Journal of Neuro-Oncology

, Volume 97, Issue 3, pp 409–418

Compartmental intrathecal radioimmunotherapy: results for treatment for metastatic CNS neuroblastoma

  • Kim Kramer
  • Brian H. Kushner
  • Shakeel Modak
  • Neeta Pandit-Taskar
  • Peter Smith-Jones
  • Pat Zanzonico
  • John L. Humm
  • Hong Xu
  • Suzanne L. Wolden
  • Mark M. Souweidane
  • Steven M. Larson
  • Nai-Kong V. Cheung
Clinical Study - Patient Study

Abstract

Innovation in the management of brain metastases is needed. We evaluated the addition of compartmental intrathecal antibody-based radioimmunotherapy (cRIT) in patients with recurrent metastatic central nervous system (CNS) neuroblastoma following surgery, craniospinal irradiation, and chemotherapy. Twenty one patients treated for recurrent neuroblastoma metastatic to the CNS, received a cRIT-containing salvage regimen incorporating intrathecal 131I-monoclonal antibodies (MoAbs) targeting GD2 or B7H3 following surgery and radiation. Most patients also received outpatient craniospinal irradiation, 3F8/GMCSF immunotherapy, 13-cis-retinoic acid and oral temozolomide for systemic control. Seventeen of 21 cRIT-salvage patients are alive 7–74 months (median 33 months) since CNS relapse, with all 17 remaining free of CNS neuroblastoma. One patient died of infection at 22 months with no evidence of disease at autopsy, and one of lung and bone marrow metastases at 15 months, and one of progressive bone marrow disease at 30 months. The cRIT-salvage regimen was well tolerated, notable for myelosuppression minimized by stem cell support (n = 5), and biochemical hypothyroidism (n = 5). One patient with a 7-year history of metastatic neuroblastoma is in remission from MLL-associated secondary leukemia. This is significantly improved to published results with non-cRIT based where relapsed CNS NB has a median time to death of approximately 6 months. The cRIT-salvage regimen for CNS metastases was well tolerated by young patients, despite their prior history of intensive cytotoxic therapies. It has the potential to increase survival with better than expected quality of life.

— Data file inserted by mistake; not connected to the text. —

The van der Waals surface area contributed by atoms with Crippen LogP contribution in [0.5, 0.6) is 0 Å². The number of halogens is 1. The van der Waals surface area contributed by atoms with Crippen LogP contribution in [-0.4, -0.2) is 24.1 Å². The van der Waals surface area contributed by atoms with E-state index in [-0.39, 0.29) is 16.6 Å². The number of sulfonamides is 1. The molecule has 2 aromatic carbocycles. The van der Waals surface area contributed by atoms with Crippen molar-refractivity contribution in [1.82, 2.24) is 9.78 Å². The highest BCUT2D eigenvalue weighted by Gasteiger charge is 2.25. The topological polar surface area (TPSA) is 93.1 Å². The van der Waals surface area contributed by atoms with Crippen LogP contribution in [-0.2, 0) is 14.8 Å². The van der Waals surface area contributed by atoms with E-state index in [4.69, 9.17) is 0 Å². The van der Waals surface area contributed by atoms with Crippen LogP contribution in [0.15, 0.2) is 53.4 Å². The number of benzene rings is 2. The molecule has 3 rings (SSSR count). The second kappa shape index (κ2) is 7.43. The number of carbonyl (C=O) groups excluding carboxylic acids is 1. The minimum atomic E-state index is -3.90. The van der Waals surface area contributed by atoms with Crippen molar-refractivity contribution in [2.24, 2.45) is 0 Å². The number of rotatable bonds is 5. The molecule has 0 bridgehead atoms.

Keywords

Neuroblastoma Radioimmunotherapy CNS metastases Intrathecal 

Copyright information

© Springer Science+Business Media, LLC. 2009

Authors and Affiliations

  • Kim Kramer
    • 1
  • Brian H. Kushner
    • 1
  • Shakeel Modak
    • 1
  • Neeta Pandit-Taskar
    • 2
  • Peter Smith-Jones
    • 2
  • Pat Zanzonico
    • 3
  • John L. Humm
    • 3
  • Hong Xu
    • 1
  • Suzanne L. Wolden
    • 4
  • Mark M. Souweidane
    • 5
  • Steven M. Larson
    • 2
  • Nai-Kong V. Cheung
    • 1
  1. 1.Department of PediatricsMemorial Sloan-Kettering Cancer CenterNew YorkUSA
  2. 2.Department of Nuclear MedicineMemorial Sloan-Kettering Cancer CenterNew YorkUSA
  3. 3.Department of Medical PhysicsMemorial Sloan-Kettering Cancer CenterNew YorkUSA
  4. 4.Department of Radiation OncologyMemorial Sloan-Kettering Cancer CenterNew YorkUSA
  5. 5.Department of NeurosurgeryMemorial Sloan-Kettering Cancer CenterNew YorkUSA

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